In the March of 2012, conservators in MoMA’s sculpture conservation lab undertook a yearlong treatment of an original kitchen by Charlotte Perriand and Le Corbusier from the seminal urban construction the Unite d’Habitation. All of the kitchen components (including the drain!) were transported from Marseilles, France, to our lab in New York City, and reassembled for research and treatment.
Posts by Anne Grady
The Unité d’Habitation was a landmark in modern architecture and design, and one of the first attempts to create highly designed spaces for low-income families. Along with apartments, the building included a half floor reserved for merchants, a pre-school, and a rooftop playground with wading pool and gymnasium. Le Corbusier was extremely efficient in the use of space, modeling his design on that of cruise ships,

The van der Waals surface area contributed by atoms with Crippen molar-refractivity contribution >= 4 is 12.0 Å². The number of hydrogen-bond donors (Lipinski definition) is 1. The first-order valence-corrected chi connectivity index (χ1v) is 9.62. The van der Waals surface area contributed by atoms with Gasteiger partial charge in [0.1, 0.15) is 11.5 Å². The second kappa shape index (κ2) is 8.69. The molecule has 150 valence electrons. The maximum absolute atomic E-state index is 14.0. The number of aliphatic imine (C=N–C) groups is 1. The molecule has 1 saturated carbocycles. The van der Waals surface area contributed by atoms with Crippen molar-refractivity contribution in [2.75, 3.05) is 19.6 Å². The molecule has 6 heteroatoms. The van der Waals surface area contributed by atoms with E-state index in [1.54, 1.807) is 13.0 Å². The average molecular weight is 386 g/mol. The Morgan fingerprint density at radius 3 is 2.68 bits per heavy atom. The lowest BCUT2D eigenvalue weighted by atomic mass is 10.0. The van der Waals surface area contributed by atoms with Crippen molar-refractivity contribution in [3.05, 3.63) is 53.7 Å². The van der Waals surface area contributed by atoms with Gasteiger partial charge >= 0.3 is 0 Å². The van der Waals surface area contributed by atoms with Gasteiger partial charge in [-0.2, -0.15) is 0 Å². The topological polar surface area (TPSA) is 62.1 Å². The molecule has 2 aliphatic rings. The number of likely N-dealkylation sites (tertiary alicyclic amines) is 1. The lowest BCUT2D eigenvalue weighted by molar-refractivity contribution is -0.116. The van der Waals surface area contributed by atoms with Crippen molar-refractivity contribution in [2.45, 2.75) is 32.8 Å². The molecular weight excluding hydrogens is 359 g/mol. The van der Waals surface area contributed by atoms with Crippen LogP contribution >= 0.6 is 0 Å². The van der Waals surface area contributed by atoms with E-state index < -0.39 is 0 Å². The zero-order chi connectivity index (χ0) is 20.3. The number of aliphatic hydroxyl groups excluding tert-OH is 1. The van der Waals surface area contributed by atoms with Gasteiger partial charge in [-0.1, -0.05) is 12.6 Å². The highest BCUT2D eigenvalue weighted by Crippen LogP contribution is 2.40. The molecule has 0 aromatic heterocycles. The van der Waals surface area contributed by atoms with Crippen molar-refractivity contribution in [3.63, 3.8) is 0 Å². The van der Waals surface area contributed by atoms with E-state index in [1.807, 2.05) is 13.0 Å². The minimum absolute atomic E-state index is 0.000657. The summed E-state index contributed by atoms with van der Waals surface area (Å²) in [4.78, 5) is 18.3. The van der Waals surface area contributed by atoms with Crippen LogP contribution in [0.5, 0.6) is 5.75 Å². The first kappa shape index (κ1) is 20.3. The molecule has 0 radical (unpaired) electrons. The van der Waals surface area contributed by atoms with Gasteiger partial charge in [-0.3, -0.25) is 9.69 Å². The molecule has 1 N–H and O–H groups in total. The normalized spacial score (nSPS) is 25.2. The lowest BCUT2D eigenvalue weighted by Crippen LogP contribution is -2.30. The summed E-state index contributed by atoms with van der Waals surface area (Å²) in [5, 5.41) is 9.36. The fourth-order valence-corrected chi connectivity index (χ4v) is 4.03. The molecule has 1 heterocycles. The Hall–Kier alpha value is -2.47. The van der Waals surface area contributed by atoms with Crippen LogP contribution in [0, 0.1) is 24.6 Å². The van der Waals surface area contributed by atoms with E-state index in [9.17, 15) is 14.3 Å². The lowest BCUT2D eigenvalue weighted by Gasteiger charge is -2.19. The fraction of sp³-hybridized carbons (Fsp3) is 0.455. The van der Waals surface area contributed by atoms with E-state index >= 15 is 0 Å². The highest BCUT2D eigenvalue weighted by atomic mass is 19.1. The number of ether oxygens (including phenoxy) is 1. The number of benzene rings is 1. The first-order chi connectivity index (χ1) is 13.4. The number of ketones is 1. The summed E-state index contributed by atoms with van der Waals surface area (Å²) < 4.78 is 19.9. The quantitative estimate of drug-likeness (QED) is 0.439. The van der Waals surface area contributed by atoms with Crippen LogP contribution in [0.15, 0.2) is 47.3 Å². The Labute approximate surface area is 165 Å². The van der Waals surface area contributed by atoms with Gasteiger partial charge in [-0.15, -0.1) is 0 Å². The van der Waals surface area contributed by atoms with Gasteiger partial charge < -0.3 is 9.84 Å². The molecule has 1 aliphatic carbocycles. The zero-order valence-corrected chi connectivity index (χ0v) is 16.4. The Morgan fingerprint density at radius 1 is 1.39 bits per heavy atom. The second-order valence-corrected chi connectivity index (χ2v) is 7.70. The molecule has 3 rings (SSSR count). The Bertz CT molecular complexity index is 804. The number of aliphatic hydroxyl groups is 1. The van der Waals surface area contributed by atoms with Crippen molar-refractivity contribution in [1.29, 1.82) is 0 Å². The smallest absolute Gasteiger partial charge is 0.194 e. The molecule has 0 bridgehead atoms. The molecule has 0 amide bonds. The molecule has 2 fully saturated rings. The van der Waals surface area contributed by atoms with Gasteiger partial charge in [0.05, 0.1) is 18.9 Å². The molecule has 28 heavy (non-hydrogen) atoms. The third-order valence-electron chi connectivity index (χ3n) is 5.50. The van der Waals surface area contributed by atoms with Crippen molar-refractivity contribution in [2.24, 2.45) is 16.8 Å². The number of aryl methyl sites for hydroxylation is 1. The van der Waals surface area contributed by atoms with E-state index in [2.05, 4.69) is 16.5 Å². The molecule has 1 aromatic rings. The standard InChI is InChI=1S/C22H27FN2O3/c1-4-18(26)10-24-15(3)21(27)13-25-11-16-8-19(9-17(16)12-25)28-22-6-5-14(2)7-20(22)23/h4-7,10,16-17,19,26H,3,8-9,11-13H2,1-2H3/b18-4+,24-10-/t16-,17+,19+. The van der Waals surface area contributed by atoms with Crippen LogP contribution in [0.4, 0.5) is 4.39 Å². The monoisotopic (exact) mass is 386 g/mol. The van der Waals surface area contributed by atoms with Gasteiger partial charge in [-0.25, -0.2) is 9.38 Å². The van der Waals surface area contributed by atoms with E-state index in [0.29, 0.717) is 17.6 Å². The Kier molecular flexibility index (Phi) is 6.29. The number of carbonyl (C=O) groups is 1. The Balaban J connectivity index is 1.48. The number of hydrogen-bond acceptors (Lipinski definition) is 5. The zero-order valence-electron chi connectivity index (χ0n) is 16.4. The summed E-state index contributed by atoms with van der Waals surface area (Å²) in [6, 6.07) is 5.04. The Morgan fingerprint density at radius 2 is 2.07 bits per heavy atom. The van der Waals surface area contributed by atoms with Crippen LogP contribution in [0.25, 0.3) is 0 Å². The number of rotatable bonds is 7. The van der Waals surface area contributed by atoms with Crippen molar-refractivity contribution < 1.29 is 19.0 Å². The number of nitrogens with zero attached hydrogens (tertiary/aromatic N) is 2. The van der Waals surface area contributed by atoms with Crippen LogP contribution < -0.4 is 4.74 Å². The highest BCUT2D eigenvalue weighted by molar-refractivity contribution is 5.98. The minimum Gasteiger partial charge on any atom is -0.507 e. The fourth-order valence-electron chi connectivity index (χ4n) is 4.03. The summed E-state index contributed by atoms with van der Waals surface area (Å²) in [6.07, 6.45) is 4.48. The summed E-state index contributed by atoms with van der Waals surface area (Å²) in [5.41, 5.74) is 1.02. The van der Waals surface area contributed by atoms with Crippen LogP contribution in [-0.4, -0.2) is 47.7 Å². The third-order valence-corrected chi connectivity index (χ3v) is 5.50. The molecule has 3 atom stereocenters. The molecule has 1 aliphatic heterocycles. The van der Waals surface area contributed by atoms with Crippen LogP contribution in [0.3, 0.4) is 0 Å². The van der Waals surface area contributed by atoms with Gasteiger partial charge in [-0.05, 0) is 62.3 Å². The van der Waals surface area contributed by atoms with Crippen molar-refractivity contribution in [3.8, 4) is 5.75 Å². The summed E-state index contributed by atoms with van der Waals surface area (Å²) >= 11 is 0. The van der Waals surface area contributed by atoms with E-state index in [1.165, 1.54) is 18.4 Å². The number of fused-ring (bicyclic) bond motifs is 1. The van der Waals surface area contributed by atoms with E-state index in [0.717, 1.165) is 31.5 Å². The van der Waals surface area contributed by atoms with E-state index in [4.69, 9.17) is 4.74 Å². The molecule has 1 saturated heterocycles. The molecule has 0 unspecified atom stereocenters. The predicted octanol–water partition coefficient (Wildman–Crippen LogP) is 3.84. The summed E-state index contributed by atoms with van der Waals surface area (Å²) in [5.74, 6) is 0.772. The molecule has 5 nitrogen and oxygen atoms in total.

One of the initial challenges in conserving a design piece that has been in use for over 60 years is assessing where the work has been modified over the years by the owners, and if it is truly complete. Like in our own homes, parts of this Le Corbusier kitchen have been replaced, painted over, lost, and damaged.
In the fall of 2011, we traveled to a leafy suburb of Munich, Germany, to examine a kitchen that the Department of Architecture and Design hoped to purchase. When we arrived, there in the garage of a collector we found an assembled kitchen from Unité d’Habitation, Le Corbusier’s famous apartment building in Marseille.
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